Special Collections was asked to create a small exhibit to supplement the read-in, to create a display for students to not only to consider, but interact with. We decided to set our focus on three local and influential African American individuals — Former Georgia State Senator Floyd L. Griffin Jr.; Reverend Wilkes B. Flagg, founder of Flagg Chapel Baptist Church; and well-renowned activist and author, Alice Walker. For each, we picked memorabilia, documents, and other artifacts from each respective collection that represented their greatest and most stirring accomplishments. Because the exhibit operates on a small scale, narrowing the materials proved difficult. Continue reading “The Exhibit for the First Annual African American Read-In”

Usery: A Picture is Worth a Thousand Words

You first heard of W.J. Usery, Jr. last spring when several of us in Special Collections drove out to the former Secretary of Labor’s estate to collect some of his materials. I wrote a blog post on what it means to do an “archival appraisal.” We spent a morning sorting through memorabilia, packaging picture frames, and cataloguing information we would need after acquiring his collection.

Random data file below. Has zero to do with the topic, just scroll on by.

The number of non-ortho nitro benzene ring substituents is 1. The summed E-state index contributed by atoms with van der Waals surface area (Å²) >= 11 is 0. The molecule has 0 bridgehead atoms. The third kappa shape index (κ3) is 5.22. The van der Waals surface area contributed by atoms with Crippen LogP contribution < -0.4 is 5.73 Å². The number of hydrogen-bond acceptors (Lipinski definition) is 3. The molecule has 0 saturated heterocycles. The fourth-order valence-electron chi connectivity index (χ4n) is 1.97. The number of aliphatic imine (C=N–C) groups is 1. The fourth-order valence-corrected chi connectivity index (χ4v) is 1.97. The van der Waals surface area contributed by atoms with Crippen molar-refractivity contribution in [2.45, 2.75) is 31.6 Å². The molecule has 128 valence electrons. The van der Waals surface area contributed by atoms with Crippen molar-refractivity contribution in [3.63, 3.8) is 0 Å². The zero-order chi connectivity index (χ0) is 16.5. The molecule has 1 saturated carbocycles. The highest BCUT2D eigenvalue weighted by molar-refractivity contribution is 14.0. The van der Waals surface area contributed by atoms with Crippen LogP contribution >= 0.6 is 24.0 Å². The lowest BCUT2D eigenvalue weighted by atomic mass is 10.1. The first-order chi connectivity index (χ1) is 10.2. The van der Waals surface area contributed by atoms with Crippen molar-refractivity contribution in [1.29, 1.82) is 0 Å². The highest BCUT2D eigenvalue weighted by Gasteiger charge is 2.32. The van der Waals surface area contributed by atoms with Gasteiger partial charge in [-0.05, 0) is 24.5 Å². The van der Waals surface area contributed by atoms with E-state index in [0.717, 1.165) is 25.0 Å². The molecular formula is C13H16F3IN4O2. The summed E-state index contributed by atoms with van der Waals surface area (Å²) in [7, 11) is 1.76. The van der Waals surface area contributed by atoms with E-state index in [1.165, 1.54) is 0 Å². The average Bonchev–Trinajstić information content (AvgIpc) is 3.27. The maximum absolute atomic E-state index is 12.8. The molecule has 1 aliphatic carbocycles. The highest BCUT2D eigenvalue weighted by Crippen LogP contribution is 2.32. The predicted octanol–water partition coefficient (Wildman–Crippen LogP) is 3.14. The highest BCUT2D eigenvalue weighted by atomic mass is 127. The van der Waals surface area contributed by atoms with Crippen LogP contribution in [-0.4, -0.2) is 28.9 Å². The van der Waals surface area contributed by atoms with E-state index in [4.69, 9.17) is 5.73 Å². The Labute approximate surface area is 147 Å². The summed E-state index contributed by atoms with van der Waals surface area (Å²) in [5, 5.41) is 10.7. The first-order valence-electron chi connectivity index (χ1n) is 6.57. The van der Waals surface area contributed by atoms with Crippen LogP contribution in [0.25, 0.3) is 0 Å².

This semester we’ve cleared shelf space within the archive to make room for Usery’s dense and impressive collection. We joke that he is becoming this academic year’s James C. Bonner, meaning we expect Usery materials to pop up well after we’ve closed each box and considered the collection finished. Not unlike Floyd Griffin, a phrase Brendan and I have come to use quite frequently while cataloguing Usery’s materials is “this man did everything.” From being one of the greatest allies and progressive forces for labor union workers to mediating some of the United States’ biggest disputes, Usery’s positive influence has directly and indirectly touched the lives of many. From awards of high recognition and honor to framed photographs with Richard Nixon, Gerald Ford, Bill Clinton, and others, it’s easy to see from these materials that Usery had a hand in political change for decades. Continue reading “Usery: A Picture is Worth a Thousand Words”

Caro Lane Receives the Golden Deeds Award

Shayla Burnett is one of our two Student Service Opportunity Award Fellows in Special Collections this year. She is a freshman at Georgia College majoring in Exercise Science.